Former high school wrestler and activist Mack Beggs has gone public with his harrowing ordeal trying to wrestle in high school as a transgender man. Beggs adds that he chose to share his story now in opposition to a flood of proposed state laws that would ban transgender athletes from competing in school sports.
Now 22, Beggs first attracted national attention in 2017 when a female high school wrestler sued to prevent him from competing in the sport. In Texas where Beggs grew up, the policy stipulates that transgender men–no matter how far along in transition–must compete in women’s sports. Beggs had lobbied to compete on the men’s team, but was denied by school authorities. He was just 17 at the time.
“I was in a very dark place,” Beggs told Yahoo News in a new interview. “I had to seek out help, and I’m so glad I did that. Mentally, it took a toll on me. I think we need to have resources in place for other [trans] kids who are in those positions.”
2021 has seen the highest number of anti-transgender bills filed in the history of the United States, according to the Human Rights Campaign. That includes bills in 30 states designed to block transgender women from competing in women’s sports, and bills that would require transgender men to compete with women. That statistic prompted Beggs to speak out.
“I think it’s disgusting,” Beggs said of the proposed laws. “I think it’s revolting and honestly appalling that they’re trying to pass all these bills at the same time. Sports are supposed to be an outlet for kids. The most important thing about sports is learning these life lessons and getting these tools in order to go through life.”
“If you are a transgender athlete and you have got to be checked medically, so if somebody doesn’t look like a woman, it’s going to be targeting queer and LGBT women, or nonbinary people, I just think that’s a huge issue,” he said before adding that he “wouldn’t want somebody to [physically] check my daughter if she was 14 years old. That’s hugely intrusive.”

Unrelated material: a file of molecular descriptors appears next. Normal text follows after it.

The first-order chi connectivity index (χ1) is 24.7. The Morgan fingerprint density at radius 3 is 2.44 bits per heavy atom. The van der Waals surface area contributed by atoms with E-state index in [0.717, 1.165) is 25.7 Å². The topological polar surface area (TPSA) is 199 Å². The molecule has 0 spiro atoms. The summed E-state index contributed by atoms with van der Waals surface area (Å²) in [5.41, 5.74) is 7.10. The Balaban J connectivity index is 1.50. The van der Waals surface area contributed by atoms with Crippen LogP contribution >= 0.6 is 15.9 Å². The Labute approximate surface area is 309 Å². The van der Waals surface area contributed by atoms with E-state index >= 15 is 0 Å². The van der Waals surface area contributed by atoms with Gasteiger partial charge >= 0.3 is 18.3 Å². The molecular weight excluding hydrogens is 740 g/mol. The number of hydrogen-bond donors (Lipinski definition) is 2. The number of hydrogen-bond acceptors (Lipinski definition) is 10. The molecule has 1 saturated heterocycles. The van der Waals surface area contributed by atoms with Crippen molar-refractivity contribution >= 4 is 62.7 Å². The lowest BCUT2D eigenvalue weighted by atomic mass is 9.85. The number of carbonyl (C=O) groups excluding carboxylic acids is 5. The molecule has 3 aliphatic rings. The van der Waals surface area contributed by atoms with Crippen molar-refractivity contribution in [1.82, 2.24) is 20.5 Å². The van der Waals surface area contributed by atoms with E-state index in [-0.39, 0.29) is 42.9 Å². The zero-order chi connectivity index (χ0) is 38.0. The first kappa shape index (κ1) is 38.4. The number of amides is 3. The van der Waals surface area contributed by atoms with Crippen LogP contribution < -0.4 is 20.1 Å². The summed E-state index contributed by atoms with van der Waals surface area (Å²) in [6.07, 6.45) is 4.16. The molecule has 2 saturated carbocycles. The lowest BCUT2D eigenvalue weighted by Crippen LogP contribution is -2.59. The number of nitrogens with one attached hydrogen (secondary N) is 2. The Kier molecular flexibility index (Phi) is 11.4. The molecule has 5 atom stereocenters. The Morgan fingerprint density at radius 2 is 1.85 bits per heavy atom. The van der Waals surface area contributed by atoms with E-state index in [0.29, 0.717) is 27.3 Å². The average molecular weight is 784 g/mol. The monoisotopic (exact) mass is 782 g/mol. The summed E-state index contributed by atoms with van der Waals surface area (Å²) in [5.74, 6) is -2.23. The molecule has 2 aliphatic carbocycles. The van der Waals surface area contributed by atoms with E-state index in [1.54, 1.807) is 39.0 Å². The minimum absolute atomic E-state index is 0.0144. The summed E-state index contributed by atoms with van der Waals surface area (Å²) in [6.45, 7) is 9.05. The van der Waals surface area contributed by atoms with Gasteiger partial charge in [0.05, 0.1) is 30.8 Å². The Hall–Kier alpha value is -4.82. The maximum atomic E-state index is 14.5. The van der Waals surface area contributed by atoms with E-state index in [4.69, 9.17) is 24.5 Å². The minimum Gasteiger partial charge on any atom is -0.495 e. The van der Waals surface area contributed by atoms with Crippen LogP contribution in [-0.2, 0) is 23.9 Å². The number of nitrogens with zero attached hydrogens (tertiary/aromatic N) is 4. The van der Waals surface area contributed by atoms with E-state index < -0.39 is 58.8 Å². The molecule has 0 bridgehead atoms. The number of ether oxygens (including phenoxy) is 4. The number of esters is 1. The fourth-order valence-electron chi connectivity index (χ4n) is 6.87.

Regarding his own experience, Beggs also said that his transition didn’t provide him an unfair advantage–something critics of transgender people in sports often cite as a reason for bans on trans athletes.
“I can say that I was biologically a woman, so technically there was no advantage,” Beggs explained. “And I made sure there was no advantage because when I was on testosterone, I took a hormone blocker on top of taking my hormones. So it wasn’t just my estrogen being depleted, but it was also the synthetic hormone testosterone that I was also putting inside my body that was also decreasing. I probably could have messed up my body in high school because of that, and I honestly don’t know what the biological factors are or what hormonal factors will do to me in the future.”
“It was a no-win situation,” he added of his experience being forced to wrestle girls. “It was just a struggle that I hope nobody else has to go through.”
In recent years, the battle over how to include transgender students in schools has intensified. In addition to the aforementioned bills that would limit transgender participation in sports, a number of other states have proposed so-called “bathroom bills” aimed at blocking trans students from using the bathroom that matches their gender identity.